Holocaust Butterfly Project teaches students importance of empathy, inclusion, compassion


Nicole Vasallo

Sketching the outline of her butterfly as she prepares to paint, eighth grade dance major, Shyla Dorceus, understands the importance of being a part of the Holocaust Butterfly Project. “It means a lot to me because I know the Holocaust survivors are dying off. We need to make sure that the Holocaust is known,” Dorceus said.

Students in Amanda Gordon’s eighth grade language arts class participated in the Holocaust Butterfly Project.

“The Holocaust Butterfly project is a project where kids learn about the Holocaust and about children who died in the Holocaust in order to stomp out bigotry and hatred and promote kindness,” Gordon said.

The project’s goal was to help increase Holocaust awareness with a virtual lesson and the creation of butterflies.

“We had to draw a butterfly in our own way, and then [the butterflies] would be hung up for all the children that died in the Holocaust,” Shyla Dorceus, eighth grade dance major, said.

The butterflies were painted on tiles to represent the children who had died in the Holocaust. These tiles were placed throughout Palm Beach County.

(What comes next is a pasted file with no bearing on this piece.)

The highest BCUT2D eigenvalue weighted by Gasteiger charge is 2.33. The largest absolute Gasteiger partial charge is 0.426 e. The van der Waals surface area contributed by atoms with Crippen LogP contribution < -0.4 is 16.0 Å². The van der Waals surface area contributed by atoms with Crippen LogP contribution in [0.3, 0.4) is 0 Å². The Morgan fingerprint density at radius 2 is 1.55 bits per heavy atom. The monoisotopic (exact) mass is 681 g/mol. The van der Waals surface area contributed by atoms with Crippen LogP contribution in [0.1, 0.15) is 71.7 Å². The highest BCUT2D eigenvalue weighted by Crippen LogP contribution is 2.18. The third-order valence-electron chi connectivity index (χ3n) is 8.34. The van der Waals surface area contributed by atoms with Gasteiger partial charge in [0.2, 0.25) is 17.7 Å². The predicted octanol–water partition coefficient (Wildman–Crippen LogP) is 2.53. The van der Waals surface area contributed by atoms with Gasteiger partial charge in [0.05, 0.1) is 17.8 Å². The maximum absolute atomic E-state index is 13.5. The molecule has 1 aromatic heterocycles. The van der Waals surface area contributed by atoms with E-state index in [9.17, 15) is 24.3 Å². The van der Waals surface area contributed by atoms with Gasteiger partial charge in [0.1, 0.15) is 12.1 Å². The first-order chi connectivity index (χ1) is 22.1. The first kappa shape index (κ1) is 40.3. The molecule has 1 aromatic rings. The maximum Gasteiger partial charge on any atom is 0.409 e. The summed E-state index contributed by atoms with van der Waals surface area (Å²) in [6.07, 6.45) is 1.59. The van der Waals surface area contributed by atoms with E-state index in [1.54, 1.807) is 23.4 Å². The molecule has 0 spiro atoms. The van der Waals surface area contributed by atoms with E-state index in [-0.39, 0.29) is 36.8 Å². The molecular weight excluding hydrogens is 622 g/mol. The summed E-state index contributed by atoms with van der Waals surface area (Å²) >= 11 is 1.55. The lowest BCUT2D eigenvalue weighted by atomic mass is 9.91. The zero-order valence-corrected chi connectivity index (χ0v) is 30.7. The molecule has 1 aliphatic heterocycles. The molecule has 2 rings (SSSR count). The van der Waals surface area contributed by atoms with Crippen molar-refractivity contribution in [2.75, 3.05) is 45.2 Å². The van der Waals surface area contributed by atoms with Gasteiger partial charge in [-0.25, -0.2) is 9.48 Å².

“The best part of the project is the fact that our artwork is going to be hung up to show all the kids that died just because of one man who did not like Jewish people,” Dorceus said.

In the virtual lesson, students learned about the Holocaust. Some gained new information prior to participating in the project.

“I learned that it wasn’t just different minorities that got killed. It was also teachers, lawyers, educators, and people like that [that] got killed,” Alina Wester, eighth grade communications major, said.

Dorceus had learned the same thing during the virtual lesson. Jewish people were not the only ones who were tortured for being different.

“I learned that not only Jewish people were killed in the Holocaust; disabled people and even teachers and nurses were. I didn’t know that before [we had the lesson],” Dorceus said.

Gordon and her students thought that it was  important to participate in the project because it helped open the eyes of students and teachers to the true horrors of the Holocaust. It also encouraged students to be better individuals.

Gordon said, “I think that this taught the kids that there’s more to life than just outside of our classroom, and that kindness really can make a difference. [We need] to accept each other as we are. We’re all unique just like the butterflies.”